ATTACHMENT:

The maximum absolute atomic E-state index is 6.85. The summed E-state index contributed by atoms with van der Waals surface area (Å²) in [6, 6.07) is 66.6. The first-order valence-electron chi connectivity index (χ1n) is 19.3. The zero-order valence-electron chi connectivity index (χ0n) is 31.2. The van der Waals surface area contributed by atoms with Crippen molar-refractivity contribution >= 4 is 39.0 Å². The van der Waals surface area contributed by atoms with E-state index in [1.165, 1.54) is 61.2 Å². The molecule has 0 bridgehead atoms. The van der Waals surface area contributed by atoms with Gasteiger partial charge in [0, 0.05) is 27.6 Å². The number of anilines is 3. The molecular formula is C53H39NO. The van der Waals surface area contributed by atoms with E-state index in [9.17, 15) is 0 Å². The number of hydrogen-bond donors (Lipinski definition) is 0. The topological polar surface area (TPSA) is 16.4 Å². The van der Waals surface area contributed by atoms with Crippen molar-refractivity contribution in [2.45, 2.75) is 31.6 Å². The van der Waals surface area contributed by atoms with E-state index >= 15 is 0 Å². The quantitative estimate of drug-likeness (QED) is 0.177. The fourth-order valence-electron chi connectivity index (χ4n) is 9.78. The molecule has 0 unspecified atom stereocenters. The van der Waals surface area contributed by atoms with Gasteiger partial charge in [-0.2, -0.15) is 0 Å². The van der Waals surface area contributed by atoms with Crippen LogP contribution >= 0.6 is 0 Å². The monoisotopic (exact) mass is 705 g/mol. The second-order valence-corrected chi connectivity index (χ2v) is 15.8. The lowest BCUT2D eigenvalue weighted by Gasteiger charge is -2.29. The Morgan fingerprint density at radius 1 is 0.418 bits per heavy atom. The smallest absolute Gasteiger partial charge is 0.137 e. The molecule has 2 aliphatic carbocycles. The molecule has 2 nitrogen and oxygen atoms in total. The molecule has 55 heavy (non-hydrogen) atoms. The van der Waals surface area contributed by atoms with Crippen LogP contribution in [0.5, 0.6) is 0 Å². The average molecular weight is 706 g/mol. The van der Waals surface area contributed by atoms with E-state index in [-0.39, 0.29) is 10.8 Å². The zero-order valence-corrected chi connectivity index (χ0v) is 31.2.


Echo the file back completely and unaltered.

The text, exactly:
The maximum absolute atomic E-state index is 6.85. The summed E-state index contributed by atoms with van der Waals surface area (Å²) in [6, 6.07) is 66.6. The first-order valence-electron chi connectivity index (χ1n) is 19.3. The zero-order valence-electron chi connectivity index (χ0n) is 31.2. The van der Waals surface area contributed by atoms with Crippen molar-refractivity contribution >= 4 is 39.0 Å². The van der Waals surface area contributed by atoms with E-state index in [1.165, 1.54) is 61.2 Å². The molecule has 0 bridgehead atoms. The van der Waals surface area contributed by atoms with Gasteiger partial charge in [0, 0.05) is 27.6 Å². The number of anilines is 3. The molecular formula is C53H39NO. The van der Waals surface area contributed by atoms with E-state index in [9.17, 15) is 0 Å². The number of hydrogen-bond donors (Lipinski definition) is 0. The topological polar surface area (TPSA) is 16.4 Å². The van der Waals surface area contributed by atoms with Crippen molar-refractivity contribution in [2.45, 2.75) is 31.6 Å². The van der Waals surface area contributed by atoms with E-state index >= 15 is 0 Å². The quantitative estimate of drug-likeness (QED) is 0.177. The fourth-order valence-electron chi connectivity index (χ4n) is 9.78. The molecule has 0 unspecified atom stereocenters. The van der Waals surface area contributed by atoms with Gasteiger partial charge in [-0.2, -0.15) is 0 Å². The van der Waals surface area contributed by atoms with Crippen LogP contribution >= 0.6 is 0 Å². The monoisotopic (exact) mass is 705 g/mol. The second-order valence-corrected chi connectivity index (χ2v) is 15.8. The lowest BCUT2D eigenvalue weighted by Gasteiger charge is -2.29. The Morgan fingerprint density at radius 1 is 0.418 bits per heavy atom. The smallest absolute Gasteiger partial charge is 0.137 e. The molecule has 2 aliphatic carbocycles. The molecule has 2 nitrogen and oxygen atoms in total. The molecule has 55 heavy (non-hydrogen) atoms. The van der Waals surface area contributed by atoms with Crippen LogP contribution in [0.5, 0.6) is 0 Å². The average molecular weight is 706 g/mol. The van der Waals surface area contributed by atoms with E-state index in [-0.39, 0.29) is 10.8 Å². The zero-order valence-corrected chi connectivity index (χ0v) is 31.2.